Managers, executives, and board members say they want to create improvement and change processes that produce sustainable results. Often, they are willing to spend some money to have that happen. Too often, however, it doesn't succeed.
There are many times in our "non-business" lives that we want to build something for the long term, something that will last. On those occasions we behave differently, with planning and purpose. What if we didn't? What if we took the same approach we often take as managers at work?
For example, if I want my daughter to grow up with a strong character, with a focus and an understanding of the importance of a solid education, do I write her a note one day and then forget about it? Well, not if I really expect her to take my thinking to heart.
No, a note won't do it. I must be there with her to talk through her experiences and, as often as possible, to experience her experiences! Why then would things be different at work? Why would anyone expect that a single email or memo to staff would cause major change to take place?
And, even if some positive change does somehow occur, how could we think it will last? How will it be sustained?
Perhaps influencing the life of a young person is too strong of an example.
Instead, let's consider the game of golf. Most even "semi-serious" golfers practice regularly. They head to the driving range to get experience with one important aspect of the game, making a long drive. In addition, they visit a putting green regularly to firm up their short putt skills and they watch golf on TV to get clues from the pros when they aren't actually playing the game themselves.
My point here is, in that part of their lives, people seem to understand that practice, follow-up, and observation is required to improve, to change and to have improvement endure.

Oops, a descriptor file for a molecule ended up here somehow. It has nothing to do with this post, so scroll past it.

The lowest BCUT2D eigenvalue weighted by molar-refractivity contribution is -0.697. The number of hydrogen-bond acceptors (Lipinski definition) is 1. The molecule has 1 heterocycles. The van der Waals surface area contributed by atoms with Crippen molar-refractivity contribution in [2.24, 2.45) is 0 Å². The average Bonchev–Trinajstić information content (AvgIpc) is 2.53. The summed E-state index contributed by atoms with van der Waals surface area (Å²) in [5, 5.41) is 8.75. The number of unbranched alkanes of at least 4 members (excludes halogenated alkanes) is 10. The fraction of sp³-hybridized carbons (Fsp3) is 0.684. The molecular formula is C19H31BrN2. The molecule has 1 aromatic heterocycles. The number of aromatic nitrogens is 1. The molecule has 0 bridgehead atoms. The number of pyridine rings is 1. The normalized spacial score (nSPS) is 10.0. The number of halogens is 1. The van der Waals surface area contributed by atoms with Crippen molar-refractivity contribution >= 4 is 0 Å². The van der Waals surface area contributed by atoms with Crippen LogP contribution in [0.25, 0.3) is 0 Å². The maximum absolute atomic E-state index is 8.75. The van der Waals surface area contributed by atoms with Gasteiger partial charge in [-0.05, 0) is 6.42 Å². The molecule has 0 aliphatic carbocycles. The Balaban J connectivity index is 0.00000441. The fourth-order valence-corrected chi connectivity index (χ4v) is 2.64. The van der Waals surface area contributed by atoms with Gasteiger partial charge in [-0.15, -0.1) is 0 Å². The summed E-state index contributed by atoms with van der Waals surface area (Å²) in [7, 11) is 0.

Improvement and change at work requires those same elements. Leaders who point to the new direction the organization needs to take, but then resume business as usual, should not be surprised at the lack of success. Improvement and change, like any important strategy, must be examined, must be fed, and must be recognized if it is to have any chance of being sustained. We must avoid thinking of lasting progress as something where we can say "hey, that's a great idea, let's do that for the next 5 minutes or 5 months and then forget it forever."
So where do we start?
It’s important to start somewhere that you can look back on as a turning point… somewhere where the organization as a whole can see as obvious. To me, that means determining where the organization is right now. It means undertaking a “big picture” assessment that serves two purposes:
- It provides a snapshot in time (here’s where we were when we started) and
- It creates a business case for change
To demonstrate the importance of the assessment, leadership must be serious, thorough, inclusive, transparent and timely as they appoint and charge a cross-organizational group to produce an easy to understand, data-based assessment.
Using existing reports and studies, this report on the current condition of the organization would examine areas such as:
- Customer Service/Patient Satisfaction
- Clinical Quality
- Financial Status
- Operational Status
- Market Share & Competition
- Employee Satisfaction
- Physician Satisfaction
- Community Support
Once completed, this assessment report must be shared and discussed with the entire organization – the board of directors, the medical staff, and the employee staff. Everyone needs to understand the starting point for coming changes, as well as why change is necessary.
Now, with the assessment completed and communicated, we can start to develop a detailed plan that meets the needs of the organization.